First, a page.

In the previous article, we discussed the importance of stability as well as leveraging [[Galvanic Relay]]. With this hand we’re forced to play out a artifacts to enable the Metalcraft of [[Mox Opal]] which then makes any future copies of [[Galvanic Relay]] less effective. On top of that, if we want to use the copies of [[Mishra’s Bauble]] we’re losing our mana source. This hand is a huge risk on multiple fronts and doesn’t look to play the game plan we’re looking to execute in the match-up. Just because we have mana and spells doesn’t mean that it’s a keep — play to the matchup!
The name of the game is pod-racing! The EPIC Gamble is a blazin-fast combo deck that doesn’t play free interaction which means we’re just looking to go off as fast as possible. This means any hand that can put [[Ad Nauseam]] or [[Peer into the Abyss]] onto the stack is an immediate keep.
We’ll use [[Bloodstained Mire]] to search out [[Underground Sea]], cast [[Chrome Mox]] (Imprint: [[Galvanic Relay]]), play [[Rite of Flame]], [[Dark Ritual]], and then cast [[Ad Nauseam]].
Hand No. 2: (on the draw)
[[Wishclaw Talisman|]] [[Rite of Flame|]] [[Rite of Flame|]] [[Bayou|]] [[Badlands|]] [[Brainstorm|]] [[Echo of Eons|]]
The EPIC Gamble is a deck based on [[Echo of Eons]] as it plays four copies of the card and [[Gamble]] to ensure that it can cast it consistently on the first turn. This means when The EPIC Storm is on the draw, a majority of its hands typically won’t matter. That said, this means two things — you can mulligan aggressively for your own fast win and then don’t ever plan on seeing a turn two. If you’re fortunate enough to receive a turn, you can’t be keeping hands that might do something on the second turn. Leverage the London Mulligan as your opponent is likely to shuffle you a new hand, but on the off-case they don’t, you aren’t setting yourself up for failure.
Hand No. 3: (on the play)
[[Rite of Flame|]] [[Rite of Flame|]] [[Mox Opal|]] [[Galvanic Relay|]] [[Mishra’s Bauble|]] [[Misty Rainforest|]] [[Chrome Mox|]]
This hand is interesting, it’s high-risk/high-reward. Being on the play enables you to get ahead of any opposing copies of [[Echo of Eons]], which means by the time we pass the turn we’ll have six cards in exile that we can play on the following turn due to [[Galvanic Relay]]. The downside here is two-fold. The first issue is obviously just losing the game while the second problem is that [[Rite of Flame]] is symmetrical. If the opponent has a [[Rite of Flame]] pre-[[Echo of Eons]] we’re likely to play the price. Keeping a hand such as this is certainly a… [[Gamble]] so to speak, but if the opponent is forced to pass the turn after a failed win attempt with [[Echo of Eons]] we’ll be flush with cards and ready to win.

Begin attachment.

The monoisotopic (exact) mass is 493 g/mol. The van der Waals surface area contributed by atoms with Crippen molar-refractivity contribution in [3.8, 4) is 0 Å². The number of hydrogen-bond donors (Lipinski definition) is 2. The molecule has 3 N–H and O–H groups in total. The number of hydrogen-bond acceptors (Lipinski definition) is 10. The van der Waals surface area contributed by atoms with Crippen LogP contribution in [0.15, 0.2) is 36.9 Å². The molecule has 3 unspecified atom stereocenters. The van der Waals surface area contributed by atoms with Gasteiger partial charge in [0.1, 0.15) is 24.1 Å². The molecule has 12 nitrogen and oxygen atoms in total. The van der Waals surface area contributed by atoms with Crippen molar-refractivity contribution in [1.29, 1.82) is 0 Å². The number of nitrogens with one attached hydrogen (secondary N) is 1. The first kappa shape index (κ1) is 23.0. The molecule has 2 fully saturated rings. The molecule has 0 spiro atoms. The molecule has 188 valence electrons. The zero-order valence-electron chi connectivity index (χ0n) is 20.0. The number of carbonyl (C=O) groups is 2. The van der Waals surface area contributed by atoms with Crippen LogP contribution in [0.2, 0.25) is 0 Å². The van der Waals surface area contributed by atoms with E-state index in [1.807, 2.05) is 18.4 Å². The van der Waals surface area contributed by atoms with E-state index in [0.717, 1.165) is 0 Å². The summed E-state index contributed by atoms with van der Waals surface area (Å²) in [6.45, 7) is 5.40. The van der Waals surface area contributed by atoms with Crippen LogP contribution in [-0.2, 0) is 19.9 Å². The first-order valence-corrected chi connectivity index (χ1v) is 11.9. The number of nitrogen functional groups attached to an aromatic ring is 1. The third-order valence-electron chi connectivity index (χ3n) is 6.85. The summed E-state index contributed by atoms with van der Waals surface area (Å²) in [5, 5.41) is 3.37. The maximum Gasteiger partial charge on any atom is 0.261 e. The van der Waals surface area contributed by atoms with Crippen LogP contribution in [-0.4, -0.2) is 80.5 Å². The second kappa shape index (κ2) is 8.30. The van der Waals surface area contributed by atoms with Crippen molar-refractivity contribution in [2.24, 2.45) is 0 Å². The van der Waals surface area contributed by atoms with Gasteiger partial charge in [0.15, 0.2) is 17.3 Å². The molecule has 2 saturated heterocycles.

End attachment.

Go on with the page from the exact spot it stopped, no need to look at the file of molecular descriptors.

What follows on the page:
In order to win this matchup, you’ll have to make some calculated risks as The EPIC Gamble is slightly faster than our deck. I would like to make a note that I would not sacrifice the [[Mishra’s Bauble]] to draw a card on their turn. On the off-chance we were to draw a [[Veil of Summer]], we would lose the ability to cast it due to [[Mox Opal]] requiring Metalcraft — this could be avoided by tapping the [[Mox Opal]] to cast [[Rite of Flame]] on our turn. The real point here is that [Veil of Summer]] is not effective against the red storm deck. When they win, they can often easily cast [[Grapeshot]]. I would prefer to guarantee the additional card on my combo turn than play to the insanely small percentage that we not only draw the [Veil of Summer]] but that it’s also a card that matters when they can’t reach lethal storm for [[Grapeshot]].
If you thought this was a keep, did you not read what I said in Hand No. 2? I cannot emphasize enough that you cannot keep turn-two hands while on the draw against The EPIC Gamble. Despite being able to cast your entire hand on the first turn, this hand is not actually quick enough for this specific matchup. While that may be a tough pill to swallow, we need to be able to put a Storm engine on the stack on the first turn.
Hand No. 5: (on the play)